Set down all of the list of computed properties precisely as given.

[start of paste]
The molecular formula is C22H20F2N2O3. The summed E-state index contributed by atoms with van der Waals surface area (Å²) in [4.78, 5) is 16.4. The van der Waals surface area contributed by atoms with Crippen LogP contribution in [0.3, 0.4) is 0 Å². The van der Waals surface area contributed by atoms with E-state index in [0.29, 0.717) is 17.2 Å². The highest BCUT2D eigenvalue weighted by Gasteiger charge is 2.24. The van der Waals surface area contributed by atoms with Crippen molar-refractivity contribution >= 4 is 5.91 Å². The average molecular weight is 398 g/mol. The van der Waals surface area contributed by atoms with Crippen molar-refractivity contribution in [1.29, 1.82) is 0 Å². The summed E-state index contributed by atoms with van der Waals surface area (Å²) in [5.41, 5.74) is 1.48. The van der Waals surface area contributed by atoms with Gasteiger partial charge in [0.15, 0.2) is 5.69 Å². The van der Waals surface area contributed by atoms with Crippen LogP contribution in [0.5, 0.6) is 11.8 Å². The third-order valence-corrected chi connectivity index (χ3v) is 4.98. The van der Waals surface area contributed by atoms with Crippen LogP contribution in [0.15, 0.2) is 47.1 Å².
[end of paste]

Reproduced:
The molecular formula is C22H20F2N2O3. The summed E-state index contributed by atoms with van der Waals surface area (Å²) in [4.78, 5) is 16.4. The van der Waals surface area contributed by atoms with Crippen LogP contribution in [0.3, 0.4) is 0 Å². The van der Waals surface area contributed by atoms with E-state index in [0.29, 0.717) is 17.2 Å². The highest BCUT2D eigenvalue weighted by Gasteiger charge is 2.24. The van der Waals surface area contributed by atoms with Crippen molar-refractivity contribution >= 4 is 5.91 Å². The average molecular weight is 398 g/mol. The van der Waals surface area contributed by atoms with Crippen molar-refractivity contribution in [1.29, 1.82) is 0 Å². The summed E-state index contributed by atoms with van der Waals surface area (Å²) in [5.41, 5.74) is 1.48. The van der Waals surface area contributed by atoms with Gasteiger partial charge in [0.15, 0.2) is 5.69 Å². The van der Waals surface area contributed by atoms with Crippen LogP contribution in [0.5, 0.6) is 11.8 Å². The third-order valence-corrected chi connectivity index (χ3v) is 4.98. The van der Waals surface area contributed by atoms with Crippen LogP contribution in [0.15, 0.2) is 47.1 Å².